Take your finger off and you’ve got your 7th note.

The 2nd string is now C#, if we move our finger down by one fret we create a C (our minor)

1st string is an E and does not require changes.

 

That’s it you're done! Rearrange your fingers to the most comfortable position and that would be your new chord.

 

Some tips:

In order to quickly identify the notes you need:

 

Major chord:

Between the I and the III there are always 2 tones, so If my I is E my III would be G.

Between the III and the V there are always 1 and a ½ tones. so If my III is an A my V would be C

 

Minor chord is built with the exact reversed distances.

1 & ½ tones III 2 tones

 

chords with a 7:

In order to find the 7th notes just go back 1 tone from your root in the scale. so if your I is C your VII will be Bb.

 

Chords with a maj7:

In order to find the 7th notes just go back ½ tone from your root in the scale. so if your I is C your VII will be B.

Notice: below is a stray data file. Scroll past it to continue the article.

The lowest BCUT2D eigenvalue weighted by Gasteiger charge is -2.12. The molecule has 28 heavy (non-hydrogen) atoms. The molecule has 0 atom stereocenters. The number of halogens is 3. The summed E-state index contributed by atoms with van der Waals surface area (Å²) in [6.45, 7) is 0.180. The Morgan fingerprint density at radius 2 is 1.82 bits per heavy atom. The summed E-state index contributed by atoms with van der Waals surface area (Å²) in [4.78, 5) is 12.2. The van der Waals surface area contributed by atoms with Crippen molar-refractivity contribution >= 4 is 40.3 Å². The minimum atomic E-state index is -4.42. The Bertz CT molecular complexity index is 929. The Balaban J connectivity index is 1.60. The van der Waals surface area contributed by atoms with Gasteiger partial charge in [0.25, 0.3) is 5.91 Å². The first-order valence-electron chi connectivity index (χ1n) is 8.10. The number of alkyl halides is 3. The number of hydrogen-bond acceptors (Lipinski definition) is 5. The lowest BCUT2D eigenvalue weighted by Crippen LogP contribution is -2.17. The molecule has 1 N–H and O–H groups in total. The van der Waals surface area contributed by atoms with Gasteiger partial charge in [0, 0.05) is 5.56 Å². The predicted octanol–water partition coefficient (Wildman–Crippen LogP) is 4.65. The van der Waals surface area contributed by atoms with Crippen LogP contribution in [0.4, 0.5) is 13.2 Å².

9th: are actually the 2nd note an octave higher

11th: are the 4th note an octave higher

13th: are the 6th note an octave higher

 

Sus2:

Change the major 3 by going 1 tone down - so if your III is F# your sus2 is an E

sus4:

Change the major 3 by going ½  tone up - so if your III is F# your sus4 is a G.


 

Now, let’s practice.

Build the following chords on your guitar:

(Hover above the chord to check your answer).

*TIP:  X/X means you change the bass (root) note you play into what comes after the ' ' . 

Root

Root + 6 Tones

Not names b&# only.jpg
Note spiral (Flats & Sharps) cropped.jpg
A.png
Am7.png
Fmaj7.png

Fmaj7

Amaj7.png

Amaj7

Csus2.png

Csus2

G-Suspended 4th-G-3,3,0,0,3,3.png

Gsus4

Em7.png

Em7

Dmaj7.png

Dmaj7

Cmaj7.png

Cmaj7

G7.png

G7

C-Suspended 4th-C-x,3,3,0,1,1.png

Csus4

B7.png

B7

Am-G.png

Am/C

ch_lib_7sus2_a.gif

A7sus2

C-B.png

C/B

Esus4.png

Esus4

d7sus4.png

D7sus4